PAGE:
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The SMILe integrated care model in allogeneic SteM cell TransplantatIon faciLitated by eHealth: a protocol for a hybrid effectiveness-implementation randomised controlled trial



While effectiveness outcomes of eHealth-facilitated integrated care models (eICMs) in transplant and oncological populations are promising, implementing and sustaining them in real-world settings remain challenging. Allogeneic stem cell transplant (alloSCT) patients could benefit from an eICM to enhance health outcomes. To combat health deterioration, integrating chronic illness management, including continuous symptom and health behaviour monitoring, can shorten reaction times. We will test the 1st-year post-alloSCT effectiveness and evaluate bundled implementation strategies to support the implementation of a newly developed and adapted eICM in allogeneic stem cell transplantation facilitated by eHealth (SMILe–ICM).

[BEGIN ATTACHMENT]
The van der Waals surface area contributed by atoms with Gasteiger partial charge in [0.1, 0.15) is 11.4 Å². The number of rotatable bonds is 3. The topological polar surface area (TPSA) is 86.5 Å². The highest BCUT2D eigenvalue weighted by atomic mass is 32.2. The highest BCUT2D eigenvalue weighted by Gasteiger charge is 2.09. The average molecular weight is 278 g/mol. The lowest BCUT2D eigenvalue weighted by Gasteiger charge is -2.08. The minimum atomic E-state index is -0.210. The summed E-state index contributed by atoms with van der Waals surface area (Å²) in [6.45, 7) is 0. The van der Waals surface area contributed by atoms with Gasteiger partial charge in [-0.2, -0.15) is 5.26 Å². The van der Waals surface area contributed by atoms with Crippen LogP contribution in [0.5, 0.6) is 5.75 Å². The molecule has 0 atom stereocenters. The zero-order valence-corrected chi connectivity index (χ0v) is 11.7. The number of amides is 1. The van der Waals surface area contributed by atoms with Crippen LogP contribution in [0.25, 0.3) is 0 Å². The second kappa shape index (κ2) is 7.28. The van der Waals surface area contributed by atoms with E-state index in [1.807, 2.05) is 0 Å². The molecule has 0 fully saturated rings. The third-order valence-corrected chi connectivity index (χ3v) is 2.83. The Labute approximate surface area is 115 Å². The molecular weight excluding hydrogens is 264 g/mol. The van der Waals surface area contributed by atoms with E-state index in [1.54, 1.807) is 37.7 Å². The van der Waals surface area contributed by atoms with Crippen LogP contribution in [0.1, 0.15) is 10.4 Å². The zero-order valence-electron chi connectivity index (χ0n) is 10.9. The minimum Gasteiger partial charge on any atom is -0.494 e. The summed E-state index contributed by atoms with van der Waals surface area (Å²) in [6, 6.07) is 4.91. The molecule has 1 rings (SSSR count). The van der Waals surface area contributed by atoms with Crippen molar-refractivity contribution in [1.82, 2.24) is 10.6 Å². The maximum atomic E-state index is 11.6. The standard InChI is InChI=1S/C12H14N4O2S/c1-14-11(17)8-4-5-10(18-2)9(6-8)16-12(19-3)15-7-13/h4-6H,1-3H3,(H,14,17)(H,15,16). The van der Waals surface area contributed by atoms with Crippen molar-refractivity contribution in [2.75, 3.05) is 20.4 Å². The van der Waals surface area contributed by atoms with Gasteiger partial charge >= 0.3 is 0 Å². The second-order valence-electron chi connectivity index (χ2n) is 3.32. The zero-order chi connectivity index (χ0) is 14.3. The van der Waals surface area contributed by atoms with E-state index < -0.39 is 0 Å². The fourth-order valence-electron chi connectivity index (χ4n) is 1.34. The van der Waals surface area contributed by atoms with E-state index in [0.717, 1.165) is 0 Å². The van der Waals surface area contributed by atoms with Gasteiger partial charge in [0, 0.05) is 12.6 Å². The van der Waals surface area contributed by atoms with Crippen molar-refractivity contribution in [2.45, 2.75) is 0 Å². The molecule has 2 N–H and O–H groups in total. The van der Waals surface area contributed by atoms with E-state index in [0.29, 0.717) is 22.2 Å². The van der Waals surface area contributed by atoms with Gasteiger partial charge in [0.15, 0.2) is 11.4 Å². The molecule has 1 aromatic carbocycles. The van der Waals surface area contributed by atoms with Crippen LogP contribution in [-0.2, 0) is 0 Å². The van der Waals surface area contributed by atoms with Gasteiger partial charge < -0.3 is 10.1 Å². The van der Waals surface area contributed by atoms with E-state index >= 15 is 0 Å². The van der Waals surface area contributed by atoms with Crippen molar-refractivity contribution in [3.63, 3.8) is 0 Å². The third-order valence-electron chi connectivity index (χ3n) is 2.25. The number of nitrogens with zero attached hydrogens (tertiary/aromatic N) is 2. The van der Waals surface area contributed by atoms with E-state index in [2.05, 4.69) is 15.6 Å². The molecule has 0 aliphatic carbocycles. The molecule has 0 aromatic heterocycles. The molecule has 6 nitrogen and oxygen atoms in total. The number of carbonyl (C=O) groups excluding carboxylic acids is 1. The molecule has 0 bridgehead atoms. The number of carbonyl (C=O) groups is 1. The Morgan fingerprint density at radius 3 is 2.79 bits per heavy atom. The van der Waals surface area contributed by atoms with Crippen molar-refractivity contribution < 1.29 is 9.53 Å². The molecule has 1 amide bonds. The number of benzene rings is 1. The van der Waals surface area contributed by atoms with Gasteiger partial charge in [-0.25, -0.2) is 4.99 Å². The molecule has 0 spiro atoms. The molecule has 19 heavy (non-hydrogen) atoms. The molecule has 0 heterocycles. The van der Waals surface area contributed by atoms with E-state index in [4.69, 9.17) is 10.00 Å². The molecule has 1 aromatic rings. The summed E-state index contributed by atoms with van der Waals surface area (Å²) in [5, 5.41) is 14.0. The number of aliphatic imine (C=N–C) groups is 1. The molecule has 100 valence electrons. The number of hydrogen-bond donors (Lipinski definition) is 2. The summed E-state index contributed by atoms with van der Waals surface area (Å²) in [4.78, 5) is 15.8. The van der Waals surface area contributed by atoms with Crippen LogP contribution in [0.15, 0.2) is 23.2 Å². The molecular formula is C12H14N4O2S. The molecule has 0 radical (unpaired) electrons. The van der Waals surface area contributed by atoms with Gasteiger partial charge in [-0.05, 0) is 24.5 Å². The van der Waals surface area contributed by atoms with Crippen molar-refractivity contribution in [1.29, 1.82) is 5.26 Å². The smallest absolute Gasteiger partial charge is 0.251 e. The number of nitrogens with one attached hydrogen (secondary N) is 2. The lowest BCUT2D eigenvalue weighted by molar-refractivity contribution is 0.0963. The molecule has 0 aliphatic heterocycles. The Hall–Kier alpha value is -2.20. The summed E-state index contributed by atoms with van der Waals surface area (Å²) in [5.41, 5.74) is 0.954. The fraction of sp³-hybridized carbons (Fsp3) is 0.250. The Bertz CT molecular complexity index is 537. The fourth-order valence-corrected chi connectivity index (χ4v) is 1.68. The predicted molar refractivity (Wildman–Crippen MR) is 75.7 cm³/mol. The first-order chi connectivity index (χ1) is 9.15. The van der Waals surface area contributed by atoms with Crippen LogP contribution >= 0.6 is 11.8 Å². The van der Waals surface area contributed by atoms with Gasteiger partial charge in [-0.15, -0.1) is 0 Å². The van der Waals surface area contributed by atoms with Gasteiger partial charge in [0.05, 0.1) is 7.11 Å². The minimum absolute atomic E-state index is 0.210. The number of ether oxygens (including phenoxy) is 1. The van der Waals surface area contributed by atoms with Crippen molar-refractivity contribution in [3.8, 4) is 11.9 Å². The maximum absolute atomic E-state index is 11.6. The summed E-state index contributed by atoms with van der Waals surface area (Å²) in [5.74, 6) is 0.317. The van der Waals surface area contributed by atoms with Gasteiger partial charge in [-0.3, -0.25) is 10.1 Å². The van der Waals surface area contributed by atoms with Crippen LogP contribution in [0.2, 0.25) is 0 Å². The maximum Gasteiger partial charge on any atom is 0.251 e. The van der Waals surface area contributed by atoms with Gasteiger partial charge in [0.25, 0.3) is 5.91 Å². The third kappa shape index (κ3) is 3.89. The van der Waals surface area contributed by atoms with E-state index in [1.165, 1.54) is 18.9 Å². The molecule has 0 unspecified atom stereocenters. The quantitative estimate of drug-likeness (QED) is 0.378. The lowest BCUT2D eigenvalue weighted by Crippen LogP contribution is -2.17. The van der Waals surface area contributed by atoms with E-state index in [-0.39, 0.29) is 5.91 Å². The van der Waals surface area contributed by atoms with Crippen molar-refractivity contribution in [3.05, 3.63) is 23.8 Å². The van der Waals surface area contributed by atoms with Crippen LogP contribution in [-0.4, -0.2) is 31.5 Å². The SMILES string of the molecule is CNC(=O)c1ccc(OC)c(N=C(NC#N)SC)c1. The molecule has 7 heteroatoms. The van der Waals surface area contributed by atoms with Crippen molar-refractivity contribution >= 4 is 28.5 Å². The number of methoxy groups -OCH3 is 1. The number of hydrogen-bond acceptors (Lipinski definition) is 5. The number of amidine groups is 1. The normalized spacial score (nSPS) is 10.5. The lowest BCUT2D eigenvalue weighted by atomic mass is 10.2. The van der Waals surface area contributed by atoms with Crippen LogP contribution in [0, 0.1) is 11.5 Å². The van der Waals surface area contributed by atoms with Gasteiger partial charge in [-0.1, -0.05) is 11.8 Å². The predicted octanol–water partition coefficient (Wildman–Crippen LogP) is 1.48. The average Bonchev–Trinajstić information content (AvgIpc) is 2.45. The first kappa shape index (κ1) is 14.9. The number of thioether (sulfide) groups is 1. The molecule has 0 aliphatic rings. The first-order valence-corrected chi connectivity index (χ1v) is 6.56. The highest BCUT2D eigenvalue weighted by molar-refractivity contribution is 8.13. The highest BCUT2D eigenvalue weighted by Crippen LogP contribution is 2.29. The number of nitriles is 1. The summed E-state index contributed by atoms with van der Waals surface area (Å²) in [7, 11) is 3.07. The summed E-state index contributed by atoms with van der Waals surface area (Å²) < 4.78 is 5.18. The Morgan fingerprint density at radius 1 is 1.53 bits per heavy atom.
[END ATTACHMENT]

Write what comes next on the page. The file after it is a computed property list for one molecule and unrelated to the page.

SMILe-ICM has been designed by combining implementation, behavioural, and computer science methods. Adaptions were guided by FRAME and FRAME-IS. It consists of four modules: 1) monitoring & follow-up; 2) infection prevention; 3) physical activity; and 4) medication adherence, delivered via eHealth and a care coordinator (an Advanced Practice Nurse). The implementation was supported by contextually adapted implementation strategies (e.g., creating new clinical teams, informing local opinion leaders).